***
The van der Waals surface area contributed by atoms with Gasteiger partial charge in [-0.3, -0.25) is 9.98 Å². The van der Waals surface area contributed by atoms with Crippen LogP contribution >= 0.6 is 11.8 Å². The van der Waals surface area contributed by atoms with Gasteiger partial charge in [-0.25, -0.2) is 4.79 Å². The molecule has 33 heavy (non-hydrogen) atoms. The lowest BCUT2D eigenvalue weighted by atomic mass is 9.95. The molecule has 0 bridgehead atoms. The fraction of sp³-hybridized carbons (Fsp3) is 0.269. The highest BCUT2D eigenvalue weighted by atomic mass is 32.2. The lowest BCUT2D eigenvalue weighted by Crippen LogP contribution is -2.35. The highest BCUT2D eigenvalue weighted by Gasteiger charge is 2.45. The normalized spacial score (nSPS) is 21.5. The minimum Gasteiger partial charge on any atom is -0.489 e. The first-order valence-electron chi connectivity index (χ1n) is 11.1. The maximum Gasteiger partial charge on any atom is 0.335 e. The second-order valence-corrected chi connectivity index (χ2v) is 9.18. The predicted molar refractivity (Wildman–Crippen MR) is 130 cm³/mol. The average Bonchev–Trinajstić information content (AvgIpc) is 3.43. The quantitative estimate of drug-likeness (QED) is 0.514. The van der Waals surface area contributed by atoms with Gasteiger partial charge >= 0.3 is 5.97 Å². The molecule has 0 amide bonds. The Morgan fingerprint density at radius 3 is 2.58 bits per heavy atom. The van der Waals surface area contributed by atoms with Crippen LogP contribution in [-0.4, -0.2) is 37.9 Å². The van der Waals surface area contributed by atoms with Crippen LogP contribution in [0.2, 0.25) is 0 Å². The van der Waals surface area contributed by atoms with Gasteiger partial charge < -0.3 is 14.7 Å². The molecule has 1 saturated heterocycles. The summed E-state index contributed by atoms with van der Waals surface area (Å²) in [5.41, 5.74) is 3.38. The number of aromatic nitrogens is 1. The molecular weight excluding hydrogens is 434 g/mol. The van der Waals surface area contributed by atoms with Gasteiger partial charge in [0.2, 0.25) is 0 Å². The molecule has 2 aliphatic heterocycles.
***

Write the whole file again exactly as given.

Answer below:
The van der Waals surface area contributed by atoms with Gasteiger partial charge in [-0.3, -0.25) is 9.98 Å². The van der Waals surface area contributed by atoms with Crippen LogP contribution >= 0.6 is 11.8 Å². The van der Waals surface area contributed by atoms with Gasteiger partial charge in [-0.25, -0.2) is 4.79 Å². The molecule has 33 heavy (non-hydrogen) atoms. The lowest BCUT2D eigenvalue weighted by atomic mass is 9.95. The molecule has 0 bridgehead atoms. The fraction of sp³-hybridized carbons (Fsp3) is 0.269. The highest BCUT2D eigenvalue weighted by atomic mass is 32.2. The lowest BCUT2D eigenvalue weighted by Crippen LogP contribution is -2.35. The highest BCUT2D eigenvalue weighted by Gasteiger charge is 2.45. The normalized spacial score (nSPS) is 21.5. The minimum Gasteiger partial charge on any atom is -0.489 e. The first-order valence-electron chi connectivity index (χ1n) is 11.1. The maximum Gasteiger partial charge on any atom is 0.335 e. The second-order valence-corrected chi connectivity index (χ2v) is 9.18. The predicted molar refractivity (Wildman–Crippen MR) is 130 cm³/mol. The average Bonchev–Trinajstić information content (AvgIpc) is 3.43. The quantitative estimate of drug-likeness (QED) is 0.514. The van der Waals surface area contributed by atoms with Gasteiger partial charge >= 0.3 is 5.97 Å². The molecule has 0 amide bonds. The Morgan fingerprint density at radius 3 is 2.58 bits per heavy atom. The van der Waals surface area contributed by atoms with Crippen LogP contribution in [-0.4, -0.2) is 37.9 Å². The van der Waals surface area contributed by atoms with Crippen LogP contribution in [0.2, 0.25) is 0 Å². The van der Waals surface area contributed by atoms with Gasteiger partial charge < -0.3 is 14.7 Å². The molecule has 1 saturated heterocycles. The summed E-state index contributed by atoms with van der Waals surface area (Å²) in [5.41, 5.74) is 3.38. The number of aromatic nitrogens is 1. The molecular weight excluding hydrogens is 434 g/mol. The van der Waals surface area contributed by atoms with Gasteiger partial charge in [0.2, 0.25) is 0 Å². The molecule has 2 aliphatic heterocycles.